Media Musings: Sports Reporters Flourish in Florence Coverage

By R.L. Bynum

Sports journalists pitched in on Florence coverage

This wasn’t the time to “stick to sports.”

Like September Major League Baseball call-ups, sports journalists around the Triangle and across the state added depth to news teams and provided the needed personnel to cover the scope of Hurricane Florence and its aftermath.

Thursday, Sept. 13, was the first of several days with no sports reporting or sportscasts as television stations provided essential information on the storm’s path, how viewers should proceed and where conditions were deteriorating.

There have been nights when there was no sportscast on some stations because of a breaking story or a severe storm, but it’s rare that there are multiple days without sportscasts.

“We have had consecutive sportscasts canceled due to winter weather as well,” Jeff Gravley, WRAL sports anchor, said via text. “But this may be the longest stretch without sports since 9-11.”

The fact that there were no high school or college football games in the Triangle after Wednesday probably made the decision even easier.

“If there were games, we would’ve been there in some limited capacity,” Mark Armstrong, WTVD sports anchor, said via Twitter message. “Thursday, for example, when our wall-to-wall coverage began, I spent the first several hours at the first day of Canes camp even though none of it made air.”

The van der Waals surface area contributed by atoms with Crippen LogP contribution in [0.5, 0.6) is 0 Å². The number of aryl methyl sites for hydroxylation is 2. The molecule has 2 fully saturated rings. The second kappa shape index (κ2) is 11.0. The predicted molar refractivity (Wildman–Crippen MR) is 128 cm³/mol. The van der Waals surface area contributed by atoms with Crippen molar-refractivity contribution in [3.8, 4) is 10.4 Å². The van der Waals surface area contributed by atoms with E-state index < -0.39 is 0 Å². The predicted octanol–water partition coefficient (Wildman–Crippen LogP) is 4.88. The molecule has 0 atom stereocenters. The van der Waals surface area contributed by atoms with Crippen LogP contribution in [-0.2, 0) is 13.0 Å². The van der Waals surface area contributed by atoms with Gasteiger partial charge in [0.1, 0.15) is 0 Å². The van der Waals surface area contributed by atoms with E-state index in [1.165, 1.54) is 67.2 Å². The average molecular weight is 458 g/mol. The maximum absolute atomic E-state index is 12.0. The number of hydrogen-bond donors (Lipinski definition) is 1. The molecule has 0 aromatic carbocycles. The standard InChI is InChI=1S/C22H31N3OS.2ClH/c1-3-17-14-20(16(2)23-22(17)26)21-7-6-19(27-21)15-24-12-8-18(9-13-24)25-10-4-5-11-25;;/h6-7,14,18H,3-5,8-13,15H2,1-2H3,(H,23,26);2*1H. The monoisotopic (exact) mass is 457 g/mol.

He shot videos using his phone and posted several of them on social media.

The first day of Carolina Hurricanes training camp typically gets plenty of coverage in the Triangle. There were stories in The News & Observer, The Herald-Sun and the North State Journal from the first day of camp Sept. 13, but nothing made it on the air on the TV stations.

Like WTVD, WNCN was also at the first day of Hurricanes camp. WRAL had planned to be there, but didn’t go because of more pressing Florence coverage. In addition, it’s unlikely that the Durham Bulls’ International League title even got mentioned on local television.

Normally, that would be unacceptable. But this was far from a normal situation. Because there was an actual hurricane, it was absolutely the right call.

After Wednesday, Sept. 12, WRAL didn’t resume sportscasts until the 10 p.m. WRAZ newscast and 11 p.m. WRAL newscast Tuesday night. There wasn’t a sportscast on WRAL’s 6 p.m. newscast Thursday. WNCN resumed sportscasts Tuesday during the 6 p.m. newscast.

WTVD resumed sportscasts Monday with its 10 p.m. newscast on WLFL and the 11 p.m. WTVD newscast (but not the 6 o’clock newscast). Even Wednesday, Armstrong’s only sports stories on the 6 p.m. news were about sports teams/coaches offering some sort of Florence aid.

While Armstrong helped with WTVD’s coverage of the storm from the studio, Joe Mazur and Bridget Condon were out reporting on the storm. “Game Day” Charlie Mickens, a veteran photojournalist who is a fixture at area games, was Condon’s photographer throughout her coverage.

At WRAL, Jeff Gravley, Jared Fialko, Mary Dunleavy and Nick Stevens covered the storm. In addition, former sports anchor Mandy Mitchell’s storm-reporting duties included taking a flight over Florence with hurricane hunters while the eye was over the Atlantic Ocean. Brad Simmons, WRAL’s main sports photographer who has been at the station more than 20 years, was working with news reporter Amanda Lamb covering Florence in Wilmington.